The heart of the settlement proposal would in effect allow for Tier 3 applicants in delivery now: “The City Council should revise the law to allow for a 3:1 ratio of Tier 1 and Tier 2 delivery applicants to Tier 3 delivery applicants retroactive to,” when the Department opened the application process on October 13, 2020, the letter states, adding that this proposal has a more generous ratio for equity applicants compared to the original Delivery Pilot Program, which was 2:1.
The letter also requests that the plaintiffs be allowed to present their proposed settlement to the city council during a public forum.
The lawsuit, the plaintiffs assert, is not meant to infringe on the rights of equity applicants, but aims to allow for legacy operators to also apply.
“We’re not in any way, shape, or form, trying to take away from social equity,” said Adam Spiker, co-founder and executive director of the Southern California Coalition, a cannabis trade group.
Sharing that sentiment is Virgil Grant, another co-founder and the first president of the Southern California Coalition. Grant formed the organization after serving six years in federal prison for his cannabis activity, despite his operations being licensed and approved in each city in which they were established.
“Legacy operators should be granted first rites of passage [in delivery], same as they did in Phase One and Phase Two,” Grant told Cannabis Wire. “It shouldn’t be any different. I don’t feel it has anything to do with social equity.”
Luis Rivera, co-founder and executive director of Social Equity LA, a non-profit offering services for aspiring cannabis entrepreneurs from marginalized communities, said he supports the Department of Cannabis Regulation restricting access to only equity applicants for the next few years.
“I think it’s beneficial for the market, because you’re bringing in diversity into the market right now,” Rivera told Cannabis Wire. “And we all know that in terms of business and shopping, consumers tend to buy from people they look like more and sell to, as well.”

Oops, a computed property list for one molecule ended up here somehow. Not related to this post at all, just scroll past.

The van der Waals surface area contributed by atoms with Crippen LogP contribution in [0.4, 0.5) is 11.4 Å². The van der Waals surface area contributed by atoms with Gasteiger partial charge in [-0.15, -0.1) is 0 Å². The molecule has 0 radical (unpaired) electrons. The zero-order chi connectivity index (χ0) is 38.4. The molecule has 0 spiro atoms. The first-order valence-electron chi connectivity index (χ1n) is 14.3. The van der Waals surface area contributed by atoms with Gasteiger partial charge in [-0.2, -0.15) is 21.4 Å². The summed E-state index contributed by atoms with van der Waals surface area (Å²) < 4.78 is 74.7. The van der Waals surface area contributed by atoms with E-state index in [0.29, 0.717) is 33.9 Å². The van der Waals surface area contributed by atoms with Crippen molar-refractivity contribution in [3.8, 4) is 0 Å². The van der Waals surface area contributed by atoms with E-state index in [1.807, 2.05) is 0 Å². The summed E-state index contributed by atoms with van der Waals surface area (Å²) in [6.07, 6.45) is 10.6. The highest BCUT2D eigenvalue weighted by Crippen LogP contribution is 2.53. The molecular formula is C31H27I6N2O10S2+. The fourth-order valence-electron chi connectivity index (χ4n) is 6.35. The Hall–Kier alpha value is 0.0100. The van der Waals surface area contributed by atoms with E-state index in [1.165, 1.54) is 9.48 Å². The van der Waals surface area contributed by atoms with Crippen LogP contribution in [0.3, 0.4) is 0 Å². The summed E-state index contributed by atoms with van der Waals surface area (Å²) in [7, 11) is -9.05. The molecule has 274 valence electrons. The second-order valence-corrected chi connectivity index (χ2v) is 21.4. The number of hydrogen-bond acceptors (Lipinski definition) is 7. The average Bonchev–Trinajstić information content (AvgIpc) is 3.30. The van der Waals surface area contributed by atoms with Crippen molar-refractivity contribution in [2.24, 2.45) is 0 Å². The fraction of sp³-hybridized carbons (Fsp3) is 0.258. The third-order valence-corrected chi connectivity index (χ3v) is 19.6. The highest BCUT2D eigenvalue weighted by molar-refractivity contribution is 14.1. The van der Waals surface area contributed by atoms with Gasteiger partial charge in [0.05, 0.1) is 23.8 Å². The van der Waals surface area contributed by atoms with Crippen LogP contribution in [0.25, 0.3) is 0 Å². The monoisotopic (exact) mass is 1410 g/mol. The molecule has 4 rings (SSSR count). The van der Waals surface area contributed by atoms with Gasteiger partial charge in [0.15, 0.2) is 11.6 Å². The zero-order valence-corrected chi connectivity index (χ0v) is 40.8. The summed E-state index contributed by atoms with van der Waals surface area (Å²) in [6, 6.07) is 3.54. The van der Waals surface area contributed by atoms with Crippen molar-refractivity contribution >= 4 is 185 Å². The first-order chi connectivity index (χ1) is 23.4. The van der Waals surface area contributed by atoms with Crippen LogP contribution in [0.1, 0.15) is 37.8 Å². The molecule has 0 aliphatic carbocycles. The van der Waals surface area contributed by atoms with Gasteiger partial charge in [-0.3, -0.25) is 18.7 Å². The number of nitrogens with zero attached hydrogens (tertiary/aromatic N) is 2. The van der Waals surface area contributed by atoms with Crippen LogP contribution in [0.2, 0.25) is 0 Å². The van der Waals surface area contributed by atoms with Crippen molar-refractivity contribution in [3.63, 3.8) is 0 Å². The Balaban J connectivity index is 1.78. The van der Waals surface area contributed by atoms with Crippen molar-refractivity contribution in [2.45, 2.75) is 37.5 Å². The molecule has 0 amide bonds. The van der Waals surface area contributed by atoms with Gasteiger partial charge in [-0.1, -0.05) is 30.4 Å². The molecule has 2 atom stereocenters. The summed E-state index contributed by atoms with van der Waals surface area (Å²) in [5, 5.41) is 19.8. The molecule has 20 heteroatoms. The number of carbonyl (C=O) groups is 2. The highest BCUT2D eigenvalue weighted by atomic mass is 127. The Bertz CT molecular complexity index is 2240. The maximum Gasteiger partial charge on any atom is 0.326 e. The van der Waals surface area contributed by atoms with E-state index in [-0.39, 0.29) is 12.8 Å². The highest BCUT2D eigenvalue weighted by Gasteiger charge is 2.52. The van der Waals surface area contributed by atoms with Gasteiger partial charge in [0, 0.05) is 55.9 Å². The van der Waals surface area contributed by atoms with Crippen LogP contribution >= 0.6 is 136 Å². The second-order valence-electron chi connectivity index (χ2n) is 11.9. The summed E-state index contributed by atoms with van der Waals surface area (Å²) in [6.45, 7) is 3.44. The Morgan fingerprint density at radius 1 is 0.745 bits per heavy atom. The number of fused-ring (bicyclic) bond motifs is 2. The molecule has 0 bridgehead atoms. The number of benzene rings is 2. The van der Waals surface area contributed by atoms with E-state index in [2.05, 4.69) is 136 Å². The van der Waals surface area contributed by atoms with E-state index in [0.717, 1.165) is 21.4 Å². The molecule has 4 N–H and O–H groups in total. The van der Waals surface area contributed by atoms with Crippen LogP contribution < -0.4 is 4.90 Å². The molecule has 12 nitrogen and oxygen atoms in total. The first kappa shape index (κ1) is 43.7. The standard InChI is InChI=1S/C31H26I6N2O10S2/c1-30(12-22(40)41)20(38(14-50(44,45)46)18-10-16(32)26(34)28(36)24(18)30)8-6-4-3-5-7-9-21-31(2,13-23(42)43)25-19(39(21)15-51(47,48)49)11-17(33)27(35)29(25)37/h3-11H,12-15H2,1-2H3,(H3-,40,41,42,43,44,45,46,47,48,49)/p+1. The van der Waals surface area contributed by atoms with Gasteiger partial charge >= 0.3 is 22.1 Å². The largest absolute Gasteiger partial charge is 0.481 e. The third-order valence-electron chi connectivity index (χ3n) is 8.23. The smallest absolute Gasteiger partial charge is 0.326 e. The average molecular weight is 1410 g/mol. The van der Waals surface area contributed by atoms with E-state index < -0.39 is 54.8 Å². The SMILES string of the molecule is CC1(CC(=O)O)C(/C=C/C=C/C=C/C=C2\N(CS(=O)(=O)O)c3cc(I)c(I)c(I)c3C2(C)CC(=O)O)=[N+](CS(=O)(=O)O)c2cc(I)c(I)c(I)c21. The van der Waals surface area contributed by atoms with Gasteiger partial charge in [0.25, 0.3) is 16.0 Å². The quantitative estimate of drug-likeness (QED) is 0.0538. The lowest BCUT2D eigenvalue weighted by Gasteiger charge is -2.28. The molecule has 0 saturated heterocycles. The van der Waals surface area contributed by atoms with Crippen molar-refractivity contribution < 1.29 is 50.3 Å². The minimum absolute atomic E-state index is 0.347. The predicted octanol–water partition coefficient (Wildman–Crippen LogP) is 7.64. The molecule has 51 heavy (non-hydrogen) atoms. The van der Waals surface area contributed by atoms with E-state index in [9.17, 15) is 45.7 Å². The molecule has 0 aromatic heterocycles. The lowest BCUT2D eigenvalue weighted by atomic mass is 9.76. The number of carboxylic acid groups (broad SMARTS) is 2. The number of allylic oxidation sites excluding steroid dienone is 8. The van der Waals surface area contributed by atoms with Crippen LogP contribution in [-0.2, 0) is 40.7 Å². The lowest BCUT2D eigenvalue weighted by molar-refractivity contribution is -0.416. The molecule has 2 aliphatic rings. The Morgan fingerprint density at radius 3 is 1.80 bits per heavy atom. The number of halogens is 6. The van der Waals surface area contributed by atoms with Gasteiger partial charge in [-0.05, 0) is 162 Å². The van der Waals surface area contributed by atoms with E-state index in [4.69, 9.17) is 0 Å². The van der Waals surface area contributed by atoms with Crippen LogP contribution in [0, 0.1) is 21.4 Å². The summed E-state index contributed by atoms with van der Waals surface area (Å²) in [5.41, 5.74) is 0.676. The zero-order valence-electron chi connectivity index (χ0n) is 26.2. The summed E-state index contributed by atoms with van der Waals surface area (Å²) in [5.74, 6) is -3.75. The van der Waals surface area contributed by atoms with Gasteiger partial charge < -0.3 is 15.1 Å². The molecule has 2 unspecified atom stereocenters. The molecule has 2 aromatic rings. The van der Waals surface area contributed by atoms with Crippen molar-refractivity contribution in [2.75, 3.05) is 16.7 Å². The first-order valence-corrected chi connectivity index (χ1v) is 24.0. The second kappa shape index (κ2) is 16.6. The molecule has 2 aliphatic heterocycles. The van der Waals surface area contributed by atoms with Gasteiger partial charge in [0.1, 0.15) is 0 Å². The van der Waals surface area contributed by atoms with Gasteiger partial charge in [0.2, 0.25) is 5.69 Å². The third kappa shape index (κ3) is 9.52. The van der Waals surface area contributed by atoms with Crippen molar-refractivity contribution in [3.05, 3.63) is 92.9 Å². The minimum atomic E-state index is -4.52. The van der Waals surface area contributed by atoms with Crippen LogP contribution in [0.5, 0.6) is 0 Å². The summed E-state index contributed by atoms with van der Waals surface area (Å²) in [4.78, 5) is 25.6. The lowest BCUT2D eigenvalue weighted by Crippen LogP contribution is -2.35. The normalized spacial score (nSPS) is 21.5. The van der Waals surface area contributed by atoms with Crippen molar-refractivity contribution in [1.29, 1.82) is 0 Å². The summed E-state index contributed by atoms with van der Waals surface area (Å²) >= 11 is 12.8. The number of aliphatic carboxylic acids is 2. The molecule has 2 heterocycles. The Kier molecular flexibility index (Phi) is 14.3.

On November 19, the Department held its first public meeting since the lawsuit was filed. The elephant in the room was addressed multiple times during public comments, including by Pitts and Spiker.
The Southern California Coalition respects the thinking behind the ordinance change, said Spiker, during the November meeting, but the 2025 timeline won’t provide a real head start for equity applicants since delivery businesses that are not licensed by the city are already delivering to its residents. Plus, he added, the predominant illicit market will also compete with equity applicants, so it would be more effective to grow the regulated market by granting more delivery licenses.
“I don’t feel like it’s actually fair that they are doing that,” said an aspiring delivery operator based in West Los Angeles, during public comments, about the Department’s ordinance change. “They want to combat racism within the system with racism.”
An equity applicant rebuked those remarks a few minutes later during her turn to speak. “The program was set up for people like me who did not have an opportunity because of the way I looked, and based upon my economic background,” she said. “Now you’re saying that it’s racist, that the city developed a program to help me and you feel like you’re cheated, because you’re telling me I have to continue to be in the back of the mind?”
No one from the Department of Cannabis Regulation addressed the lawsuit during the meeting. A spokesperson for the department declined to comment on the lawsuit and directed Cannabis Wire to the Los Angeles City Attorney’s Office, which also declined to comment.
The defendants’ deadline to respond to an amended version of the plaintiffs’ petition is March 10. A trial is scheduled to take place on April 7.